Friday, September 27, 2013

Down the Digital Memory Lane

Copy of a Book Review published in the Hindu Business Line on 27 September 2013

Digital memory of a billion-plus nation
R. Dinakar

Digital Republic: India’s rise to IT power — History and Memoir By Mathai Joseph Publisher: Power Price: Rs 299

September 26, 2013:  

"Computing”, says Mathai Joseph, “has become a metaphor for what can be achieved in India. It has given recognition to India as no other science or technology has.”
He would know, as he was one of the country’s first computer scientists, was a part of the nascent Computer Group at Tata Institute of Fundamental Research (TIFR), and a former head of research at TCS. Having spent over 45 years understanding the capability and behaviour of computers — from an era where ‘memory’ meant rolls of perforated paper, to the advent of cloud computing — he stands at a unique vantage point to narrate the story of India’s tryst with information technology.
Joseph’s book Digital Republic — India’s rise to IT power, is a memoir for our times. Starting with the early 1960s, Bombay provides a colourful backdrop to his college-years, the beginnings of an enduring love for literature, theatre and music, and to his long stint with TIFR. It is here that the freshly minted PhD from Cambridge struggled to convince the scientific establishment that computing deserved strategic support, alongside nuclear energy and space science.
The bosses at TIFR, however, refused to set aside their blinkers. While major strides were being made elsewhere, 1960-1975 marked the lost decade for Indian computing. Stuck in the fog of the Cold War, it lost not only the momentum gained from the first indigenous computer — TIFRAC (1960) — but also a great opportunity to create a manufacturing base for computer hardware in India.
Much like the story of IT in India, the book too has its ups and downs. The initial chapters might seem rather pedestrian, with their cryptic titles (Self at BBVT, Byculla Byeways) and rambling descriptions that almost make you wonder if you picked a Chetan Bhagat by mistake. However, if you persist beyond Chapter 3, Digital Republic gets back on track, and offers a fascinating narrative of computing through its formative years.
Initially, Joseph had been confounded by digital computers — “How could programs and data lie together in the computer memory?” he wondered, “just like a librarian stacked on a shelf with books!” Hands-on exposure helped. For the first time, at Cardiff, he had access to the latest machines of the time — ESDAC-1 and the Stance Zebra computer, and to the latest programming language — Algol 60. Expertise built on these systems helped him gain admission to Churchill College at Cambridge for a PhD. Later, a recommendation from Cambridge, and a fervent wish to avoid becoming an “immigrant”, brought him to TIFR in 1968.
The author returns time and again to the frustrations of working at TIFR. Initial admiration for the team leaders’ managerial acumen seems to have given way to a growing sense of disappointment. Instead of working on operating systems, Joseph was asked to work on computer graphics, where he found himself treading on a colleague’s zealously guarded turf.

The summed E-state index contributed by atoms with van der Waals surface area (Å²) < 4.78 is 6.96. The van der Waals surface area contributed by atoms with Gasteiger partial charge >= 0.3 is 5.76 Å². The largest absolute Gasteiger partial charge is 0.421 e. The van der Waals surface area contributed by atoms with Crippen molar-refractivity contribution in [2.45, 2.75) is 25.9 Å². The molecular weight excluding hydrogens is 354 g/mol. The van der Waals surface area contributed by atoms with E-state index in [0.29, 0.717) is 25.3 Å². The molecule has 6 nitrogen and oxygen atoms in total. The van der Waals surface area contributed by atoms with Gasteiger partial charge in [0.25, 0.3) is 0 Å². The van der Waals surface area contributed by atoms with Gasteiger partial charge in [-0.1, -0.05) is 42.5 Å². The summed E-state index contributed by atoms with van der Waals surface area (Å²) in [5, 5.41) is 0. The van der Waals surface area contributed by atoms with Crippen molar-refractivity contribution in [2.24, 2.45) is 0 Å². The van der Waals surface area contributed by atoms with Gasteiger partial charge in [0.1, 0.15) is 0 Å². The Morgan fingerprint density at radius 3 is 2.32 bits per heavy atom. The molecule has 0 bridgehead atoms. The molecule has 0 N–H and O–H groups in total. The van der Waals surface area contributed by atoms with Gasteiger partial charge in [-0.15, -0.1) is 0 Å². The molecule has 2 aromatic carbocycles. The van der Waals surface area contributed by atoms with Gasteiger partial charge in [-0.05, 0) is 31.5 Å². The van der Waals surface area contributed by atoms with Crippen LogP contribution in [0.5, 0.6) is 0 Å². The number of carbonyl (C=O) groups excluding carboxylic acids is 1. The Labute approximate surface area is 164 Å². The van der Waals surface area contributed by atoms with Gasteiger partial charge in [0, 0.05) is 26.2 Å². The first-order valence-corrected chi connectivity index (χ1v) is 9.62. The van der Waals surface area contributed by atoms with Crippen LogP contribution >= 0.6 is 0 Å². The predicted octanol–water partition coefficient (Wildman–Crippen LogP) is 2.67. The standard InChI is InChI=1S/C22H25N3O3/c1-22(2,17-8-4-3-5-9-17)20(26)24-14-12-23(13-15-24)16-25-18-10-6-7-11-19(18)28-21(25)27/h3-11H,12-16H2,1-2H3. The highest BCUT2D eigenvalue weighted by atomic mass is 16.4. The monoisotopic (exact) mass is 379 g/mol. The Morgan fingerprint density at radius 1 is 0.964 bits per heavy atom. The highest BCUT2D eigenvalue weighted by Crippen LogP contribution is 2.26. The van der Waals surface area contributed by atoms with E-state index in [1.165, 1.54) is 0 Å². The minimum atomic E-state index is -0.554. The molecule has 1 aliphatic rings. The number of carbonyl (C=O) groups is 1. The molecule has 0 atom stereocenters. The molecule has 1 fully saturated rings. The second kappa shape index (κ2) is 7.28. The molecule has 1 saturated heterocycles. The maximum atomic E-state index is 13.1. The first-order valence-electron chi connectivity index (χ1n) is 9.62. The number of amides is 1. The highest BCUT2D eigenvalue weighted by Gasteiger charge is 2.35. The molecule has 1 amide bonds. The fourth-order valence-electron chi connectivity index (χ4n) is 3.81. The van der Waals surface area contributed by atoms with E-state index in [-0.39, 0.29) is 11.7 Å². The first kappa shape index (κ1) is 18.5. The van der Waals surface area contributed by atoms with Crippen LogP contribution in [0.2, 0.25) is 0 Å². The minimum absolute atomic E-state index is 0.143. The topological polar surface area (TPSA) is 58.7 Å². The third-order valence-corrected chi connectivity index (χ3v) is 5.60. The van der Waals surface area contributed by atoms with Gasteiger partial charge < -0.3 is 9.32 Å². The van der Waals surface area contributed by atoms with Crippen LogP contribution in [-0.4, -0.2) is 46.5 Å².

So he moved on to experimental computing, seeking faster methods to translate programming language into machine language; better methods of allocating storage, and trying new synchronisation techniques in designing operating systems. Here again he found his team’s efforts being compared poorly against the experimental physicists who seemed to be on their own “serendipitous jaunt”, busy fitting “a few more pieces into an already well-understood mosaic”. Joseph sadly notes that “Science at TIFR was run as a collection of fiefdoms with the suzerainty of each leader unquestioned and unchanged till his eventual retirement”.
Finally, in the 1970s, when the Government set up a separate Department of Electronics, the career bureaucrats ensured it would remain under their thumb — unlike nuclear energy and space science. In the name of “self-reliance” they continued to make technologically unsound decisions, until companies such as TCS redeemed IT for India, with their world-class products and services.
This self-published book holds valuable lessons, not only for those with interest in science and technology but also for policymakers and bureaucrats. It is certainly a reminder of opportunities lost, and of what could yet be achieved in India, if only we can shake some of our institutions out of their smug, self-serving complacency.
A more fitting title for the book might have been, “India’s Rise to IT Power — despite the Government”.

The reviewer is an independent consultant specialising in ‘Technology for Development’.
(This article was published on September 26, 2013)

Printable version | Oct 2, 2013 10:40:57 PM | © The Hindu Business Line

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